the left and right arrow keys to cruise through the diagram. The right
key goes forward and the left backward. At the bottom, information
about the branch, the point number, the type of point, the AUTO label,
the parameters, and the period are given. The points marked by crosses
have lables and types associated with them. The type is one of the
above. The label corresponds to the number on the diagram. If point
is positive, it is an unstable solution and if it is negative it is
stable. As you traverse the diagram, stability is shown in the circle.
You can traverse the diagram very quickly by tapping the (Tab) key
which takes you the special points only. Type (Esc) to exit with
no action or type (Enter) to grab the point. If it is a regular
point (i.e., not special) then the parameters and the variables will
be set to the values for that point within XPP. You can then
integrate the equations or look at nullclines, etc. If you grab a
special point, then you can use this as a restart point for more AUTO
calculations, such as fixed period, two-parameter studies, and
continuations. Then, you can run AUTO again. Bifurcation diagrams are
cumulative unless you reset them in the ``File'' menu. That is, new
stuff is continually appended to the old. The only limit is machine
memory.
If you grab a special point and click on ``Run'' several possibilities
arise depending on the point:
- Regular Point Reset the diagram and begin anew. You will be
asked first if you want to reset the diagram first.
- Hopf Point
- Periodic Compute the branch of periodics emanating from
the Hopf point
- Extend Continue the branch of steady states through
this point.
- New Point Restart whole calculation using this as a
starting point
- Two Param Compute a two parameter diagram of Hopf
points.
- Period doubling
- Doubling Compute the branch of period 2 solutions.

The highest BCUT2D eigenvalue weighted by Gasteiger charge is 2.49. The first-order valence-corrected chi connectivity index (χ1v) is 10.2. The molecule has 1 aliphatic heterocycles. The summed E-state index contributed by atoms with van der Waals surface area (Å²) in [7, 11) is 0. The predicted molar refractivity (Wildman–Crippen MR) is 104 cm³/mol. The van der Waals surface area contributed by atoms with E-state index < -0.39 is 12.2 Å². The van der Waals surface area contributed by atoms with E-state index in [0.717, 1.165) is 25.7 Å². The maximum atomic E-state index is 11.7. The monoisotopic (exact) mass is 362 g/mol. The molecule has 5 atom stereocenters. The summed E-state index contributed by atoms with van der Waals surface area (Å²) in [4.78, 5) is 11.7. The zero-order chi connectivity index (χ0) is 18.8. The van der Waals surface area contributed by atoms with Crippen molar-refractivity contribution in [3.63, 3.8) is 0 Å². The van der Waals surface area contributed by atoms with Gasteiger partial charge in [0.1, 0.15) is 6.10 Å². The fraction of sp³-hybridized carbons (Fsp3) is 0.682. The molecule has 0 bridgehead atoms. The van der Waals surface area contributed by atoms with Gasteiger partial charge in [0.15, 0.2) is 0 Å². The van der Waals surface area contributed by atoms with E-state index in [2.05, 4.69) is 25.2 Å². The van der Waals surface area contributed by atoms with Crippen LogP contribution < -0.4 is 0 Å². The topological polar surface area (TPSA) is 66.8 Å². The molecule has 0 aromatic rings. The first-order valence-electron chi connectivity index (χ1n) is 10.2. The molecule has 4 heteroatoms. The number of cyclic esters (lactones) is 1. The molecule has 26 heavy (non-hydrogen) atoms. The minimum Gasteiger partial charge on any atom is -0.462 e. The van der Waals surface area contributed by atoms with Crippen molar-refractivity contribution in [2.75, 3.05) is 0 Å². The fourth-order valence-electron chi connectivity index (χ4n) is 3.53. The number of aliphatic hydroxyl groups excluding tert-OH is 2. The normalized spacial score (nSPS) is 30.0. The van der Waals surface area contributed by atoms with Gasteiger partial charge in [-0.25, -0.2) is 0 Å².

- Two-param Compute two-parameter curve of period
doubling points.
- Limit point Compute two parameter family of limit points (fixed
points or periodic.)
- Periodic point The point is periodic so
- Extend Extend the branch
- Fixed Period Two parameter branch of fixed period
points.
- Branch point of periodic Branch points of steady states
are automatically followed by AUTO. If you click on a branch point
for a periodic, the program traces out the new branch. Changing the
sign of Ds will trace a different branch.
- Torus point Compute two-parameter family of torus
bifurcations or extend the branch or compute two-parameter
fixed period.
Before running, after a point is grabbed, be sure to set up the
correct axes and ranges for the parameters.
Any calculation can be gracefully stopped by clicking on the ``Abort''
key. This produces a new end point from which you can continue. Note
that if there are many branches, you may have to press "Abort"
several times.
Clear clears the diagram and reDraw redraws it.
File allows you to do several things:
- Import orbit If the grabbed point is a special one and is a
periodic orbit or BVP solution,
this loads the orbit into XPP for plotting. This is
useful for unstable orbits that can't be computed by integrating
initial data.
- Save diagram Writes a file for the complete diagram which you
can use later.
- Load Diagram Loads a previously saved one.
- Postscript This makes a hard copy of the bifurcation diagram
- Reset diagram This clears the whole thing.
- Clear Grab This clears the grab point.
- Write Points This makes an ascii file of the (x,y)
coordinates of the diagram. Use this to make nicer figures with
by importing the diagram into XPP
- All info writes all the fixed points, eigenvalues, etc for
each point on the diagram.